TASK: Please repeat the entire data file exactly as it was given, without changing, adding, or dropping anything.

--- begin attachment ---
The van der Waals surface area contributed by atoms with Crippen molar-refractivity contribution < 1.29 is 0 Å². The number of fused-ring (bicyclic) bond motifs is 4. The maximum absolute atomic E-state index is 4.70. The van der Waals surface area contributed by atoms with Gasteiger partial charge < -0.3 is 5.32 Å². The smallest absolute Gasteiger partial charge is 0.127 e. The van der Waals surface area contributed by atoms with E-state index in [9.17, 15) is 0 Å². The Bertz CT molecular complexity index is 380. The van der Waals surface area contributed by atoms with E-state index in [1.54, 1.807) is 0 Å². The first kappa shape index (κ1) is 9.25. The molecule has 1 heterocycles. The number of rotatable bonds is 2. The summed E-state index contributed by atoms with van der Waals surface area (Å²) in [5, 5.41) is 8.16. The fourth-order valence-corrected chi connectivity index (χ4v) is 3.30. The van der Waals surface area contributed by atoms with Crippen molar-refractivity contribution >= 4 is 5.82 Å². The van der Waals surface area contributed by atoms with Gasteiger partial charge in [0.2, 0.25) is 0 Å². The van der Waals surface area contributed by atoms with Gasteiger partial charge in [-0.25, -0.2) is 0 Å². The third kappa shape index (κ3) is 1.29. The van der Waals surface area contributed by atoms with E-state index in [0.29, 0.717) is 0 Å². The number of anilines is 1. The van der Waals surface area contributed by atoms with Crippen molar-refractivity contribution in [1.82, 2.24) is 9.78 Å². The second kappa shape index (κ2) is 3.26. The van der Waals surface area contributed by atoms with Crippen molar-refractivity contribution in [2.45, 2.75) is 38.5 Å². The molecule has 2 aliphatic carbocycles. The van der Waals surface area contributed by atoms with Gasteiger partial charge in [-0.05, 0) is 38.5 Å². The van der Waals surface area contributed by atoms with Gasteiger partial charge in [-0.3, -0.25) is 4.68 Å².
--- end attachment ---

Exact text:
The van der Waals surface area contributed by atoms with Crippen molar-refractivity contribution < 1.29 is 0 Å². The number of fused-ring (bicyclic) bond motifs is 4. The maximum absolute atomic E-state index is 4.70. The van der Waals surface area contributed by atoms with Gasteiger partial charge < -0.3 is 5.32 Å². The smallest absolute Gasteiger partial charge is 0.127 e. The van der Waals surface area contributed by atoms with E-state index in [9.17, 15) is 0 Å². The Bertz CT molecular complexity index is 380. The van der Waals surface area contributed by atoms with E-state index in [1.54, 1.807) is 0 Å². The first kappa shape index (κ1) is 9.25. The molecule has 1 heterocycles. The number of rotatable bonds is 2. The summed E-state index contributed by atoms with van der Waals surface area (Å²) in [5, 5.41) is 8.16. The fourth-order valence-corrected chi connectivity index (χ4v) is 3.30. The van der Waals surface area contributed by atoms with Crippen molar-refractivity contribution >= 4 is 5.82 Å². The van der Waals surface area contributed by atoms with Gasteiger partial charge in [0.2, 0.25) is 0 Å². The van der Waals surface area contributed by atoms with Gasteiger partial charge in [-0.25, -0.2) is 0 Å². The third kappa shape index (κ3) is 1.29. The van der Waals surface area contributed by atoms with E-state index in [0.29, 0.717) is 0 Å². The number of anilines is 1. The van der Waals surface area contributed by atoms with Crippen molar-refractivity contribution in [1.82, 2.24) is 9.78 Å². The second kappa shape index (κ2) is 3.26. The van der Waals surface area contributed by atoms with Crippen molar-refractivity contribution in [2.45, 2.75) is 38.5 Å². The molecule has 2 aliphatic carbocycles. The van der Waals surface area contributed by atoms with Gasteiger partial charge in [-0.05, 0) is 38.5 Å². The van der Waals surface area contributed by atoms with Gasteiger partial charge in [-0.3, -0.25) is 4.68 Å².